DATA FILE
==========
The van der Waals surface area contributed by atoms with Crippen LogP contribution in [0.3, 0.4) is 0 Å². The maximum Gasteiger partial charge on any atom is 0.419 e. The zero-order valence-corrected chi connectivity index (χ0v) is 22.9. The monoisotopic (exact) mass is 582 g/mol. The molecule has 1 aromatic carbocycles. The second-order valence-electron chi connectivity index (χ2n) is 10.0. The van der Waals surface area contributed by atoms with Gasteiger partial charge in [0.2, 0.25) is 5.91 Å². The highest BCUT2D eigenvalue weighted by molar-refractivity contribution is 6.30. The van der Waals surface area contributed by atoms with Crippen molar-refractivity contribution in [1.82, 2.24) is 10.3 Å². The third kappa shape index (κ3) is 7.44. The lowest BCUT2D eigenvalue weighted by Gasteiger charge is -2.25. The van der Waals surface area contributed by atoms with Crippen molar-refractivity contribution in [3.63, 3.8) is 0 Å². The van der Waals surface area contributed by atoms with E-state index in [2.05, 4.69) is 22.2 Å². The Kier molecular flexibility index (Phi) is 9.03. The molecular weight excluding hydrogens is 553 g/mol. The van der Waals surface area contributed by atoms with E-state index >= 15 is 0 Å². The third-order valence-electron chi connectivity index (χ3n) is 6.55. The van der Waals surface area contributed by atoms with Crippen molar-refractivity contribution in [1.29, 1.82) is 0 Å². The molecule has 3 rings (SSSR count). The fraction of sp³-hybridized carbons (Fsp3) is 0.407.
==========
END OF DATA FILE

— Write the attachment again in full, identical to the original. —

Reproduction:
The van der Waals surface area contributed by atoms with Crippen LogP contribution in [0.3, 0.4) is 0 Å². The maximum Gasteiger partial charge on any atom is 0.419 e. The zero-order valence-corrected chi connectivity index (χ0v) is 22.9. The monoisotopic (exact) mass is 582 g/mol. The molecule has 1 aromatic carbocycles. The second-order valence-electron chi connectivity index (χ2n) is 10.0. The van der Waals surface area contributed by atoms with Gasteiger partial charge in [0.2, 0.25) is 5.91 Å². The highest BCUT2D eigenvalue weighted by molar-refractivity contribution is 6.30. The van der Waals surface area contributed by atoms with Crippen molar-refractivity contribution in [1.82, 2.24) is 10.3 Å². The third kappa shape index (κ3) is 7.44. The lowest BCUT2D eigenvalue weighted by Gasteiger charge is -2.25. The van der Waals surface area contributed by atoms with Crippen molar-refractivity contribution in [3.63, 3.8) is 0 Å². The van der Waals surface area contributed by atoms with E-state index in [2.05, 4.69) is 22.2 Å². The Kier molecular flexibility index (Phi) is 9.03. The molecular weight excluding hydrogens is 553 g/mol. The van der Waals surface area contributed by atoms with E-state index >= 15 is 0 Å². The third-order valence-electron chi connectivity index (χ3n) is 6.55. The van der Waals surface area contributed by atoms with Crippen molar-refractivity contribution in [1.29, 1.82) is 0 Å². The molecule has 3 rings (SSSR count). The fraction of sp³-hybridized carbons (Fsp3) is 0.407.